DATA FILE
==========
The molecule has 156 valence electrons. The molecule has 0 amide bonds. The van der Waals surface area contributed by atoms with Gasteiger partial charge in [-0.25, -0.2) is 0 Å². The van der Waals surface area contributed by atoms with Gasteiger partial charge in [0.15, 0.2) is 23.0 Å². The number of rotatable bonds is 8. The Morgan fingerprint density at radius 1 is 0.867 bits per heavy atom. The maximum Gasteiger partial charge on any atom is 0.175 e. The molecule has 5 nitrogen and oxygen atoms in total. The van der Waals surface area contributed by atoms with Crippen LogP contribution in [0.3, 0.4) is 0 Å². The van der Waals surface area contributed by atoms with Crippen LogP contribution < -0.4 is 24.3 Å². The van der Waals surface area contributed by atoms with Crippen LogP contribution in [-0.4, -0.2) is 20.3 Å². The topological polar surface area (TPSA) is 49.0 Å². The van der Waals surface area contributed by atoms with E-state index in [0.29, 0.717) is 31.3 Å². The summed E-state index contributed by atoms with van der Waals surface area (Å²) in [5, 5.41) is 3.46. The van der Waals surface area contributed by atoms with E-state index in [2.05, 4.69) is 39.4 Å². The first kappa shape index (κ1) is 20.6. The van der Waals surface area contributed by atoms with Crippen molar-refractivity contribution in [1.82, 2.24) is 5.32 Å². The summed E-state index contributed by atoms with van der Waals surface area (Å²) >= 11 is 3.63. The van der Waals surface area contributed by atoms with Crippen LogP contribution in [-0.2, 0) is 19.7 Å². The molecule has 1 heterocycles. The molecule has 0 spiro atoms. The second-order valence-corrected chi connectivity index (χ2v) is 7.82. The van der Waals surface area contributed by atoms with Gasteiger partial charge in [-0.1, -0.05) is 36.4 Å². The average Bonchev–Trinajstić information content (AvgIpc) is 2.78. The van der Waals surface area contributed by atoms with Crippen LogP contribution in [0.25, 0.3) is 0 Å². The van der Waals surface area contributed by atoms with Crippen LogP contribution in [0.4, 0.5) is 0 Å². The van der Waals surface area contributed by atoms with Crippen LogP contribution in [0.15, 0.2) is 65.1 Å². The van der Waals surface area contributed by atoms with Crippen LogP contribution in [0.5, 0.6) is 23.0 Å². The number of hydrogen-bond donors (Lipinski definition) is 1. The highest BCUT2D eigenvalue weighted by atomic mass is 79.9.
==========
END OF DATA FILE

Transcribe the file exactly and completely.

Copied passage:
The molecule has 156 valence electrons. The molecule has 0 amide bonds. The van der Waals surface area contributed by atoms with Gasteiger partial charge in [-0.25, -0.2) is 0 Å². The van der Waals surface area contributed by atoms with Gasteiger partial charge in [0.15, 0.2) is 23.0 Å². The number of rotatable bonds is 8. The Morgan fingerprint density at radius 1 is 0.867 bits per heavy atom. The maximum Gasteiger partial charge on any atom is 0.175 e. The molecule has 5 nitrogen and oxygen atoms in total. The van der Waals surface area contributed by atoms with Crippen LogP contribution in [0.3, 0.4) is 0 Å². The van der Waals surface area contributed by atoms with Crippen LogP contribution < -0.4 is 24.3 Å². The van der Waals surface area contributed by atoms with Crippen LogP contribution in [-0.4, -0.2) is 20.3 Å². The topological polar surface area (TPSA) is 49.0 Å². The van der Waals surface area contributed by atoms with E-state index in [0.29, 0.717) is 31.3 Å². The summed E-state index contributed by atoms with van der Waals surface area (Å²) in [5, 5.41) is 3.46. The van der Waals surface area contributed by atoms with E-state index in [2.05, 4.69) is 39.4 Å². The first kappa shape index (κ1) is 20.6. The van der Waals surface area contributed by atoms with Crippen molar-refractivity contribution in [1.82, 2.24) is 5.32 Å². The summed E-state index contributed by atoms with van der Waals surface area (Å²) >= 11 is 3.63. The van der Waals surface area contributed by atoms with Crippen LogP contribution in [-0.2, 0) is 19.7 Å². The molecule has 1 heterocycles. The molecule has 0 spiro atoms. The second-order valence-corrected chi connectivity index (χ2v) is 7.82. The van der Waals surface area contributed by atoms with Gasteiger partial charge in [-0.1, -0.05) is 36.4 Å². The average Bonchev–Trinajstić information content (AvgIpc) is 2.78. The van der Waals surface area contributed by atoms with Crippen LogP contribution in [0.25, 0.3) is 0 Å². The van der Waals surface area contributed by atoms with Crippen LogP contribution in [0.4, 0.5) is 0 Å². The van der Waals surface area contributed by atoms with Crippen LogP contribution in [0.15, 0.2) is 65.1 Å². The van der Waals surface area contributed by atoms with Crippen LogP contribution in [0.5, 0.6) is 23.0 Å². The number of hydrogen-bond donors (Lipinski definition) is 1. The highest BCUT2D eigenvalue weighted by atomic mass is 79.9.